Isn’t it about time we were all a bit more ambitious when setting our goals for the future, to make sure that we have one at least as good as the present? We need to look at the other nine hundred and ninety-nine thousandths.  But to do that we need more facts we can relate to, as opposed to publicity stunts.

Food for thought.

 

About John Williams

John Williams looks at travel from a responsible consumer's perspective. He is doesn't accept hosted trips, so don't expect gushing reports of experiences that neither he, you, nor our planet can afford. He, is the first to acknowledge that when it comes to sustainable travel, he has a lot to learn. TravelCrunch is a platform for sharing his learning, but if you have any tips or disagreements feel free to air them in the comments.

World Water Day 2012

Just before Christmas 2011, there was a series of posts by Travel Bloggers on the theme “Travel Bloggers Give Back”. I’m not sure what they take in the first place. That aside, anyone who has scanned through these posts will find the water plays a big role. My favourite type of water is in the form of snow crystals, but water is way, way more important than that. We are comprised around 60% water. So this is my post in the same vein as “Travel Bloggers Give Back”, but if you know anything about me then you’ll realise that I don’t like riding on bandwagons, but prefer take the hard route and walk.Glass of water
Thought for the Day on BBC Radio Four was a programme I used to listen to before going to work. I remember one speaker relating the story of him giving a glass of water to a thirsty woman in Kenya. The woman took the glass and instead of drinking it immediately, she seemed to pause for reflection. Then it dawned upon the speaker that the woman was giving thanks to God for the glass of water. In the Developed World we don’t consider a glass of water to be precious. But it is. It seems likely that “Peak Water” has already gone. We sustain our present consumption by extracting water from aquifers that took thousands, sometimes millions to be filled. Glaciers are also retreating, they are another source of fresh water in summer. Even diminishing snowfall affects the water supply from the spring melts.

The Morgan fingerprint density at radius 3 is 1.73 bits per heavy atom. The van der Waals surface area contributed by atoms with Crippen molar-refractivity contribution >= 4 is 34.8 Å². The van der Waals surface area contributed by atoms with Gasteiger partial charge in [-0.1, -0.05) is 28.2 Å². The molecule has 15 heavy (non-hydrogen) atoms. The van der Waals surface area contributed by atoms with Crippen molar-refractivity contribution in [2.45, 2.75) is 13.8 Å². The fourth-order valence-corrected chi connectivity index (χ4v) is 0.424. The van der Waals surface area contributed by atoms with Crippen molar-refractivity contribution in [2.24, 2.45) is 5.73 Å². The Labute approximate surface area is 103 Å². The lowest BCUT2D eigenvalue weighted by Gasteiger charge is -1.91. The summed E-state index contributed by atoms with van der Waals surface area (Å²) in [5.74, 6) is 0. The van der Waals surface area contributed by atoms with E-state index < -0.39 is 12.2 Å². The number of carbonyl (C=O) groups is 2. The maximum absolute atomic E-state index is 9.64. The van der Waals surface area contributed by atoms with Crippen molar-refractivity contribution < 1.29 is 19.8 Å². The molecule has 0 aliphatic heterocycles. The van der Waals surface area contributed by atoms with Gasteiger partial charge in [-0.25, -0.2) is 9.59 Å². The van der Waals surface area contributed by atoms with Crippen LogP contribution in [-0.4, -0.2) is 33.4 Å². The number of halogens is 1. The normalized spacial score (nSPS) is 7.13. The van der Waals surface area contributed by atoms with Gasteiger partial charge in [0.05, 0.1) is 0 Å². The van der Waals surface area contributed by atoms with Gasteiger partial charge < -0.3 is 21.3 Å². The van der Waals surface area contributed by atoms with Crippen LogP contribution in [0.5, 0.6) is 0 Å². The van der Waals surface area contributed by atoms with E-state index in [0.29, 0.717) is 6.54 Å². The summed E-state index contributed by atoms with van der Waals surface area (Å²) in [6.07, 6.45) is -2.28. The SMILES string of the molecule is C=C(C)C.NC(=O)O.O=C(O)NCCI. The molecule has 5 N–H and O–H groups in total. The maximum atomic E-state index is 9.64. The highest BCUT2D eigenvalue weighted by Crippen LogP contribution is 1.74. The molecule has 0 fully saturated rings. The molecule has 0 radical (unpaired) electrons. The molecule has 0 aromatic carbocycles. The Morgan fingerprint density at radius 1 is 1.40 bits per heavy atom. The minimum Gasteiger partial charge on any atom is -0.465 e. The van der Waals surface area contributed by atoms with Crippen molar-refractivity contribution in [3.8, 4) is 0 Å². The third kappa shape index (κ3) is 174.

The real shocking thing is this; that something looked on as worthless and wasted by most of the developed world isn’t available to one in eight on our planet. This page of statistics gives an idea of the scale of the problem. I’ll add include one statistic from the page, namely that one child dies every twenty seconds due to diarrhoea caused by unclean water and poor sanitation. That’s more than deaths due to AIDS, Malaria and Measles combined.
My favourite charity is WaterAid as it is dedicated to raising the issue of clean water and providing support and resources to give clean water and toilet facilities to those lacking these basic necessities.  They also run some pretty excellent campaigns such as providing water and toilets at music festivals like Glastonbury. They also organise the WaterAid200 event where they a team of 4 – 7 people on 200 mountains in the UK and Ireland between 11am and 3pm. This year’s event takes place on Saturday June 16. There are mountains left if you want to join a team. Each team must raise a minimum of £400.

You can obviously support WaterAid financially by direct donations or fund-raising. But now you can also support the WaterWorks campaign. Take a photo to demonstrate how important water and toilets are to you and upload it on the  WaterWorks site. The best photos will be used in presentations to World Leaders ahead of talks in Washington in April to discuss concerted action on water and sanitation.

About John Williams